Sarah Callesen is an interdisciplinary artist based in Tāmaki Makaurau, originally from Manawatū. She is currently completing a MFA part-time at Elam, University of Auckland. Her research based practice investigates the politics of recording, what is archived and what is absent, translation and information loss, with an interest in influential women hidden within the histories of science, technology, engineering and mathematics (STEM), and early female artists working with STEM.

Callesen participated in Projects 2019 ‘Whanaungatanga’, collaborating with artist Rachel Ashby and 14 musicians in the performance ‘I wish to communicate with you’, which reinterpreted the nautical communication system the International Code of Symbols (ICS) to highlight the problematic idea of a universal language. For Projects 2018 she presented ‘Ground State’, a sound work which included underwater recordings taken from Queens Wharf during the day and night, and an accompanying large drawing made in response to the recordings.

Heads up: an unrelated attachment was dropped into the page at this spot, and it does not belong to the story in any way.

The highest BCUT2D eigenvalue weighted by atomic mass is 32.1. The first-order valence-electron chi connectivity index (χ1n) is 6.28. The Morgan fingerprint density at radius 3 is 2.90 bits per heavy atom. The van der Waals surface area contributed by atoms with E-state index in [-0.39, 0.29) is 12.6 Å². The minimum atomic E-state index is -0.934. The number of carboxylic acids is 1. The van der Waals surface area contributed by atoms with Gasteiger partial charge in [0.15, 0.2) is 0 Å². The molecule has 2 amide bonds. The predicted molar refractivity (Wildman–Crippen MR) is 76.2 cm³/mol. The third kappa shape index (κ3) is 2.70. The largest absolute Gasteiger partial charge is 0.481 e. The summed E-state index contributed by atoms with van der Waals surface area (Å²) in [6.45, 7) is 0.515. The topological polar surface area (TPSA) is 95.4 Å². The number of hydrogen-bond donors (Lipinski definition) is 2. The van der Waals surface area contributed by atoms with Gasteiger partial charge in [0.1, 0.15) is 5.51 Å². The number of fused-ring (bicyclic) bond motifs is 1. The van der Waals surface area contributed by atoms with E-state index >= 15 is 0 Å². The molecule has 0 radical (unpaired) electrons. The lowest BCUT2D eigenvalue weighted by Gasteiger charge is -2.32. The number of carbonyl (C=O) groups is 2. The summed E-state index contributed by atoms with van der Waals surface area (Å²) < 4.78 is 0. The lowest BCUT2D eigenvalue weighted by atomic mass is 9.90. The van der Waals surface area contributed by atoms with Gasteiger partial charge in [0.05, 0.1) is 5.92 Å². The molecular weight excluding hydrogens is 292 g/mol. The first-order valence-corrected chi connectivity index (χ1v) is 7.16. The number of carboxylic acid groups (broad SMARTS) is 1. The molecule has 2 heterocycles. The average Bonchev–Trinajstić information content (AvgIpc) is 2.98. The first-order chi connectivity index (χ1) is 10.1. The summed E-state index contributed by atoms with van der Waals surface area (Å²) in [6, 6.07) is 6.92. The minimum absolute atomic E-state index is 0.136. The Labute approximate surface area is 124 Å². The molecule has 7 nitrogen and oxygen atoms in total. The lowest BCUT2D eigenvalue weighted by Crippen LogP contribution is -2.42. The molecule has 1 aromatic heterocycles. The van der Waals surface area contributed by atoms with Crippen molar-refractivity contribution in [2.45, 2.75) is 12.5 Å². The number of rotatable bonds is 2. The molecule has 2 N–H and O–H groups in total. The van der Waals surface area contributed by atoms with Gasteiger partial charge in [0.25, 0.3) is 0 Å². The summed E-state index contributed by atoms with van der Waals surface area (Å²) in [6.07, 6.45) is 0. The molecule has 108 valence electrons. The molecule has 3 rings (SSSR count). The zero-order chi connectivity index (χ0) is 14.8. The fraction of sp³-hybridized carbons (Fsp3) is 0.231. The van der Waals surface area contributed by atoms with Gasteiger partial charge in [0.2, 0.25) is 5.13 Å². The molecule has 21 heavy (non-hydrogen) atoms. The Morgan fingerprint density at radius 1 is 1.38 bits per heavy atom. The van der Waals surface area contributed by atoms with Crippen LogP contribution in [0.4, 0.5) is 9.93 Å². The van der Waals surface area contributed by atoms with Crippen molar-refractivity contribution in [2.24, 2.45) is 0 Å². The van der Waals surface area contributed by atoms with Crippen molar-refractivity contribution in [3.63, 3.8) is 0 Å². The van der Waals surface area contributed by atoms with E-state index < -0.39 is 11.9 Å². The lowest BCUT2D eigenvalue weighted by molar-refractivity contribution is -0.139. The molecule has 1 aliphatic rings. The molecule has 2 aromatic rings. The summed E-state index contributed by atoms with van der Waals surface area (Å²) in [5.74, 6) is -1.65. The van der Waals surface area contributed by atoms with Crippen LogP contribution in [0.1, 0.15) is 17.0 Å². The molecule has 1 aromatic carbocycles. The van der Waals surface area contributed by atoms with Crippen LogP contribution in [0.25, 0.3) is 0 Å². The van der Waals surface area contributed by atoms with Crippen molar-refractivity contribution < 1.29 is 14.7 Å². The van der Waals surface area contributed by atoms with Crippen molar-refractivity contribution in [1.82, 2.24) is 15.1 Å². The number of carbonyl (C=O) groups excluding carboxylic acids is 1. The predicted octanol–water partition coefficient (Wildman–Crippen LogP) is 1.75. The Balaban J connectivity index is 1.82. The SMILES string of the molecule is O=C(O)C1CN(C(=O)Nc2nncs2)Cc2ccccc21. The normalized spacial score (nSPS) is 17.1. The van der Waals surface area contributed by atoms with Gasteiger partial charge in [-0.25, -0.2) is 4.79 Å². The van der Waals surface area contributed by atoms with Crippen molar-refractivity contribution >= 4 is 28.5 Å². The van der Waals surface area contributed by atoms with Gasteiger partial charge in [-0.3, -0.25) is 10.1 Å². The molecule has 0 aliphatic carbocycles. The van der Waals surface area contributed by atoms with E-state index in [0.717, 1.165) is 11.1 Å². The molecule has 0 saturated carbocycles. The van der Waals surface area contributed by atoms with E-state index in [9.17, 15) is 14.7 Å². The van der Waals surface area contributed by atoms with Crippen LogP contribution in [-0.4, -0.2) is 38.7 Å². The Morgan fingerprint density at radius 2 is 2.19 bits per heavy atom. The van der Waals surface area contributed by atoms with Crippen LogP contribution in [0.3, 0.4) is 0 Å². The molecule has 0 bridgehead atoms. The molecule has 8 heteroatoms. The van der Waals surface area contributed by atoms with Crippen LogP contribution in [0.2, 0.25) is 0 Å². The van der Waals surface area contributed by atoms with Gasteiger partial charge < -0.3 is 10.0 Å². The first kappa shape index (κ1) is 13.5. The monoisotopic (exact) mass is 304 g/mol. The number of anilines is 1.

Since the 2019 Art Fair she has exhibited lithographic prints at Sydney Contemporary with the Auckland Print Studio, and had a solo show at Audio Foundation. Titled ‘Drawing, Synopsis & Song’, the exhibition centred around the work of 17th century German astronomer and mathematician Maria Cunitz, who made a significant contribution to astronomy yet she is not commonly known. Callesen also referenced German conceptual artist Hanne Darboven, who devised a numerical system from which she created musical notation. The installation represented and reinterpreted found information through kinetic objects, sound, video, diagrams and drawings.The public programme included an artist talk with STEM educator and science communicator Carolle Varughese, one of few women to graduate with a BSc in Astronomy, in Aotearoa.

The artist has participated in group shows at RM, George Fraser and Projectspace galleries. A finalist in the Molly Morpeth Canaday Award, the Wallace Art Awards, and merit winner and multiple finalist in the Parkin Drawing Prize. Alongside her art practice Sarah works as a graphic designer, contributing to Designers Speak (Up), a platform initiated by Catherine Griffiths to highlight inequity in Aotearoa’s design industry, where only 6 women have been awarded the industry’s top prize out of 47 recipients, and majority pākehā.